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Old 03-15-2006, 01:30 PM   #11
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Quote:
Originally Posted by ironchef
Just taste as you go. Certain ingredients and/or cooking techniques/times may need to be adjusted depending on if you are dividing or multiplying the recipe.
Thank you, IC. Here's a look-see of some good-looking recipes, I'd like to see if I can adapt for a home cook:

http://www.food-management.com/recipes.php
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Old 03-15-2006, 02:27 PM   #12
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I know when commercial manufacturers scale a recipe they use ratios, 2% of this and 5% of that. I have seen this done when we have used wieghts but am not really sure if you are making soup or bread that uses measurements such as Tablespoons.
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Old 03-15-2006, 02:32 PM   #13
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Originally Posted by bknox
I know when commercial manufacturers scale a recipe they use ratios, 2% of this and 5% of that. I have seen this done when we have used wieghts but am not really sure if you are making soup or bread that uses measurements such as Tablespoons.
Thanks bknox. Good to know. My main concern is for main dishes.
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Old 03-15-2006, 02:40 PM   #14
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I am no good at any kind of math, mish. Please excuse me from this discussion. I usually make too much of everything.
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Old 03-15-2006, 04:31 PM   #15
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Quote:
Originally Posted by Alix
Andy...why is baking different?...
I'm wondering why baking is different too.

If the original recipe gives ingredients by weight and I have a scale so I can also measure by weight, why wouldn't increasing/decreasing the recipe mathematically work - at least for the ingredients part of the recipe?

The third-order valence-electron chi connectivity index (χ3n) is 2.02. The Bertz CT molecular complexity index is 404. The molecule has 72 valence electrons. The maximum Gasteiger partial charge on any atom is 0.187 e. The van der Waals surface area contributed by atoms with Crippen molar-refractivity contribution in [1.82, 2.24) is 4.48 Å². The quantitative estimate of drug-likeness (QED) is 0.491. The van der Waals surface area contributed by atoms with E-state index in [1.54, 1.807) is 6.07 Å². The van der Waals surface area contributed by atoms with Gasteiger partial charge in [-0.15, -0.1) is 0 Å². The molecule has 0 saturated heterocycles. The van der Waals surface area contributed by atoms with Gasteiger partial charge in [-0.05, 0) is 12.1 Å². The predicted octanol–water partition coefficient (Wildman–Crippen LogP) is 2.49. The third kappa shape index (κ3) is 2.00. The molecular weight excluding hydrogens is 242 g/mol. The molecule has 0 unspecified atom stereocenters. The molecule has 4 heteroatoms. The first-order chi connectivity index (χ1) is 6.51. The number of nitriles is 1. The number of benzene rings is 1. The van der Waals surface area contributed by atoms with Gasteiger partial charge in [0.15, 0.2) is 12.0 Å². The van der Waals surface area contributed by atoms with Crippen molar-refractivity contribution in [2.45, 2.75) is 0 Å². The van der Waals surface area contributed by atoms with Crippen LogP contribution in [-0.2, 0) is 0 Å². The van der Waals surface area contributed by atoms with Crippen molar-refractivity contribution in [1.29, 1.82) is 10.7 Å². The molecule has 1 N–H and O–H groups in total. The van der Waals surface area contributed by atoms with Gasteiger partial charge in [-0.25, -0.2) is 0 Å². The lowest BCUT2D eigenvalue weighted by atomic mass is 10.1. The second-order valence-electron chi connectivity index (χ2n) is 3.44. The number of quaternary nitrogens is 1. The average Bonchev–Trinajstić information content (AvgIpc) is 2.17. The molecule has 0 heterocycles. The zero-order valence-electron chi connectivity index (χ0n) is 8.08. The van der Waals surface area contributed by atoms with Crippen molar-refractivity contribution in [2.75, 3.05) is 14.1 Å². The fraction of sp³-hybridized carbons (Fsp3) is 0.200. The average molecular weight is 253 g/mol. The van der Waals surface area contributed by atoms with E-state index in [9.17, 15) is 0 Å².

(I understand that baking times would have to be adjusted for the modified recipe and that would have to be based on experience or trial-and-error - not math!)
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Old 03-15-2006, 04:35 PM   #16
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My thoughts exactly. Although if I am doubling recipes I frequently would just use two or three pans and keep checking them to see if they were done.
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Old 03-15-2006, 04:52 PM   #17
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Quote:
Originally Posted by Alix
Andy...why is baking different? I have never had an issue with trebling a cookie recipe for example.
Alix:

Scaling up a baking recipe can be problematic for a number of reasons. Recipes using yeast or chemical leaveners are especially difficult. A packet of active dry yeast, for example, can handle up to 6 cups of flour but are oftenused for half that amount.

A smaller increase in baking powder/soda is often called for. If doubling a recipe, you probably would only increase the baking powder/soda by 1.5 times.

Also, you have pan size to consider as well as the cooking times.
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Old 03-15-2006, 05:29 PM   #18
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You have be careful about things like salt. As an example I was tripling a baked corn recipe. This was a recipe I had made many times as a regular recipe. I tripled everything. It was way too salty. I fixed it by making up a single recipe with no salt and no salt added corn. I mixed it with the salty triple batch. The next time I added only 1 1/2 times the salt to make a triple recipe and then tasted before adding any more.
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Old 03-15-2006, 05:39 PM   #19
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Thank you Andy. I guess I am lucky I have never had an issue with any of my doubled or trebled recipes. I will pay attention to things like leavener from now on.
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Old 03-15-2006, 06:06 PM   #20
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Quote:
Originally Posted by Andy M.
Alix:

Scaling up a baking recipe can be problematic for a number of reasons. Recipes using yeast or chemical leaveners are especially difficult. A packet of active dry yeast, for example, can handle up to 6 cups of flour but are oftenused for half that amount.

A smaller increase in baking powder/soda is often called for. If doubling a recipe, you probably would only increase the baking powder/soda by 1.5 times.

Also, you have pan size to consider as well as the cooking times.
Andy - thanks, that makes sense.

I'm thinking, though, that part of the problem may lie with recipes geared for the home cook (for example, most recipes I see for bread call for waaay to much yeast IMHO).

Re baked goods, what if one started with a recipe for professional cooks that you wanted to scale down? The ones I've seen always have measurements by weight (for example, "Baking and Pastry" by the Culinary Institute of America). Do you think this kind of recipe would scale down more reliably?

I agree baking times would be a challenge - different pan sizes, more/fewer pans in the oven, type of oven - all of this would affect baking time and maybe even initial temp.
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